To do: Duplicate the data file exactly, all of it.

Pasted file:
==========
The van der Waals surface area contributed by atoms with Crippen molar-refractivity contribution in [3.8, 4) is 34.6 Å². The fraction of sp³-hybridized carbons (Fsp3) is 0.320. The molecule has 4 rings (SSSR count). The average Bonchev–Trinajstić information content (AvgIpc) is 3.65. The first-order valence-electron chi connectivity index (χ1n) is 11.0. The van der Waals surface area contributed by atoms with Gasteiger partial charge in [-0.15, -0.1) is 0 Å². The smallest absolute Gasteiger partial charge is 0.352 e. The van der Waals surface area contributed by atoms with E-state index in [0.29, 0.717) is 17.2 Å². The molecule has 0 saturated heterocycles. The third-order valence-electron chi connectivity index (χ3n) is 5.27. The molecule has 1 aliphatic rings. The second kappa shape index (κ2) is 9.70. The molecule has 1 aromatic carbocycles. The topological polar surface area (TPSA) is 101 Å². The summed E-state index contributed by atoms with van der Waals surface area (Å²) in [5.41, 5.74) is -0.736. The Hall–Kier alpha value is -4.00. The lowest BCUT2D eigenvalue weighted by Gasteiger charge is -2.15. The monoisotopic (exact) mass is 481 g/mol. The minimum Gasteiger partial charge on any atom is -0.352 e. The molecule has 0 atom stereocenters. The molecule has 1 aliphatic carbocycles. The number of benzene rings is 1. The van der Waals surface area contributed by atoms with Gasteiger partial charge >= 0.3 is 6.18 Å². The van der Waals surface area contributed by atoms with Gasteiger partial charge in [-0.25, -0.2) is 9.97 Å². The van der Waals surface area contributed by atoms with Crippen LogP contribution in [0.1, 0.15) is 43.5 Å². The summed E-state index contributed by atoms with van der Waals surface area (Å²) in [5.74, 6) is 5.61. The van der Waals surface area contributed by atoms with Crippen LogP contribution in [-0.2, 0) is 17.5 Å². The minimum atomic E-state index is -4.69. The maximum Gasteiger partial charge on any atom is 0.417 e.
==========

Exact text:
The van der Waals surface area contributed by atoms with Crippen molar-refractivity contribution in [3.8, 4) is 34.6 Å². The fraction of sp³-hybridized carbons (Fsp3) is 0.320. The molecule has 4 rings (SSSR count). The average Bonchev–Trinajstić information content (AvgIpc) is 3.65. The first-order valence-electron chi connectivity index (χ1n) is 11.0. The van der Waals surface area contributed by atoms with Gasteiger partial charge in [-0.15, -0.1) is 0 Å². The smallest absolute Gasteiger partial charge is 0.352 e. The van der Waals surface area contributed by atoms with E-state index in [0.29, 0.717) is 17.2 Å². The molecule has 0 saturated heterocycles. The third-order valence-electron chi connectivity index (χ3n) is 5.27. The molecule has 1 aliphatic rings. The second kappa shape index (κ2) is 9.70. The molecule has 1 aromatic carbocycles. The topological polar surface area (TPSA) is 101 Å². The summed E-state index contributed by atoms with van der Waals surface area (Å²) in [5.41, 5.74) is -0.736. The Hall–Kier alpha value is -4.00. The lowest BCUT2D eigenvalue weighted by Gasteiger charge is -2.15. The monoisotopic (exact) mass is 481 g/mol. The minimum Gasteiger partial charge on any atom is -0.352 e. The molecule has 0 atom stereocenters. The molecule has 1 aliphatic carbocycles. The number of benzene rings is 1. The van der Waals surface area contributed by atoms with Gasteiger partial charge >= 0.3 is 6.18 Å². The van der Waals surface area contributed by atoms with Gasteiger partial charge in [-0.25, -0.2) is 9.97 Å². The van der Waals surface area contributed by atoms with Crippen LogP contribution in [0.1, 0.15) is 43.5 Å². The summed E-state index contributed by atoms with van der Waals surface area (Å²) in [5.74, 6) is 5.61. The van der Waals surface area contributed by atoms with Crippen LogP contribution in [-0.2, 0) is 17.5 Å². The minimum atomic E-state index is -4.69. The maximum Gasteiger partial charge on any atom is 0.417 e.